Might I be bored or frightened?
Anyone who floats regularly will tell you how blissfully comfortable and deeply relaxed they feel whilst floating. You’re as close as you’re ever likely to be to an experience of weightlessness; and, surprisingly, there is no feeling of being confined in a tight space.
But what if I’m claustrophobic?
This is a common initial concern. The float tank light and door are controlled by you, so you can choose to float with the door open and the light on if you prefer. Usually once people realise that they are in total control, their fears subside and the vast majority will go on to close the door and turn off the light! The tank is such an excellent place to go ‘through’ claustrophobia that if you want to get rid of yours, it is probably the best place to do it. Use the tank in the way most comfortable for you.
Will I have enough air?
Yes, of course. The air inside is warm and it rises by convection. There is a vent at the top for the air to leave and fresh air enters near the water line.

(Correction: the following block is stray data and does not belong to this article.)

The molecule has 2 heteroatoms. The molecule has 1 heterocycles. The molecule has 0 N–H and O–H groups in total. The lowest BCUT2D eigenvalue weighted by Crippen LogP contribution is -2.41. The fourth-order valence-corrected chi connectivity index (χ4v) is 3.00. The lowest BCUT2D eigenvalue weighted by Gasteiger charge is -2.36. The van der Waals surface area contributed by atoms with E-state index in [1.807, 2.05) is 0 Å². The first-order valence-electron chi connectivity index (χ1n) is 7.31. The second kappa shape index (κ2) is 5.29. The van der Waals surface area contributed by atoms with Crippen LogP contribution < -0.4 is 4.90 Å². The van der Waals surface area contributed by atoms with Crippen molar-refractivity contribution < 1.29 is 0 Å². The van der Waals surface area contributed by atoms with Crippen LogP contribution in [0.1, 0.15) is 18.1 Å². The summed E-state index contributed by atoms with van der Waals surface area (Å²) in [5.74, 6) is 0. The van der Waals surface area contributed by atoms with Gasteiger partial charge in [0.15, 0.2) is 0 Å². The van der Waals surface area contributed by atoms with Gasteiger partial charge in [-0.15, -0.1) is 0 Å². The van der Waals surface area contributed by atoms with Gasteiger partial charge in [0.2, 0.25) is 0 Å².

What if I can’t swim?
That’s OK. Floating is as easy as taking a bath. You just step in, sit down, and lay back. You can touch the bottom with your hands. There is no skill required, you just let the salty water do the work – you’ll actually float like a cork and it doesn’t matter what shape or size you are
Can I accidentally turn over in the water?
No. The water is very shallow and is much heavier than ordinary water because of the added Epsom Salts, so you float very easily and much higher in the water than in a swimming pool. You float on your back with absolutely no effort and there is no tendency to roll over. People often sleep in float tanks and there is no risk of rolling over even if you are asleep.
Is it true that floating cures jet lag?
Yes. Research shows that floating is much more effective than bed-rest.
Will I get cold, like staying too long in a bath?
No, the tank is heated all the time. The temperature of the water feels warm when you get in, but in fact it is at normal skin temperature, and this is exactly right for floating for a long time. The correct temperature is important for feeling comfortable and relaxed for an hour or so.
What effects does floating have on the body?
In the gravity free environment the body balances and heals internally as all the senses are rested. Research shows that floating measurably reduces blood pressure whilst lowering the levels of stress related chemicals in the body. Old injuries and aches, (especially backache) experience relief as floating helps reduce signals from the brain. Floating is used widely in the treatment of stress, anxiety, jet lag and to improve concentration and creativity. Sports performance and ‘wind down’ is also enhanced during floating.